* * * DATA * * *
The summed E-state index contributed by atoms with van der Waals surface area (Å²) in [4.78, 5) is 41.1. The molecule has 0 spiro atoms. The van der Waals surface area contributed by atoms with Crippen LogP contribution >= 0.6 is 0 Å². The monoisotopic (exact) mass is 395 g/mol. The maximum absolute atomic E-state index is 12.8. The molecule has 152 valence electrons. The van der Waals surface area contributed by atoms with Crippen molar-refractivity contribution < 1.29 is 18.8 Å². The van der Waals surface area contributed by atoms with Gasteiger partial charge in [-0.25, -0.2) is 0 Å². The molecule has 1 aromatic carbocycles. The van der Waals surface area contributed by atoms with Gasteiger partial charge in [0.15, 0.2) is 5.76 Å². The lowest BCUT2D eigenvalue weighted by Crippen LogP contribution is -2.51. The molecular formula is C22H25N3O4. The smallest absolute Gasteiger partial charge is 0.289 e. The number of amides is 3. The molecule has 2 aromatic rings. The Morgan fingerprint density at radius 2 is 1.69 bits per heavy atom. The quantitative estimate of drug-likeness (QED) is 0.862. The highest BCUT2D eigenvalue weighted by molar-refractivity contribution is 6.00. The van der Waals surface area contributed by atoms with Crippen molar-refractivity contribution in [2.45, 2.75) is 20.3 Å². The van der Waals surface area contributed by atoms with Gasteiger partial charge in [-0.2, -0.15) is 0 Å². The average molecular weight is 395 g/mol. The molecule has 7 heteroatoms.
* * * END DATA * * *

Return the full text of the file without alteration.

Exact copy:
The summed E-state index contributed by atoms with van der Waals surface area (Å²) in [4.78, 5) is 41.1. The molecule has 0 spiro atoms. The van der Waals surface area contributed by atoms with Crippen LogP contribution >= 0.6 is 0 Å². The monoisotopic (exact) mass is 395 g/mol. The maximum absolute atomic E-state index is 12.8. The molecule has 152 valence electrons. The van der Waals surface area contributed by atoms with Crippen molar-refractivity contribution < 1.29 is 18.8 Å². The van der Waals surface area contributed by atoms with Gasteiger partial charge in [-0.25, -0.2) is 0 Å². The molecule has 1 aromatic carbocycles. The van der Waals surface area contributed by atoms with Gasteiger partial charge in [0.15, 0.2) is 5.76 Å². The lowest BCUT2D eigenvalue weighted by Crippen LogP contribution is -2.51. The molecular formula is C22H25N3O4. The smallest absolute Gasteiger partial charge is 0.289 e. The number of amides is 3. The molecule has 2 aromatic rings. The Morgan fingerprint density at radius 2 is 1.69 bits per heavy atom. The quantitative estimate of drug-likeness (QED) is 0.862. The highest BCUT2D eigenvalue weighted by molar-refractivity contribution is 6.00. The van der Waals surface area contributed by atoms with Crippen molar-refractivity contribution in [2.45, 2.75) is 20.3 Å². The van der Waals surface area contributed by atoms with Gasteiger partial charge in [-0.2, -0.15) is 0 Å². The average molecular weight is 395 g/mol. The molecule has 7 heteroatoms.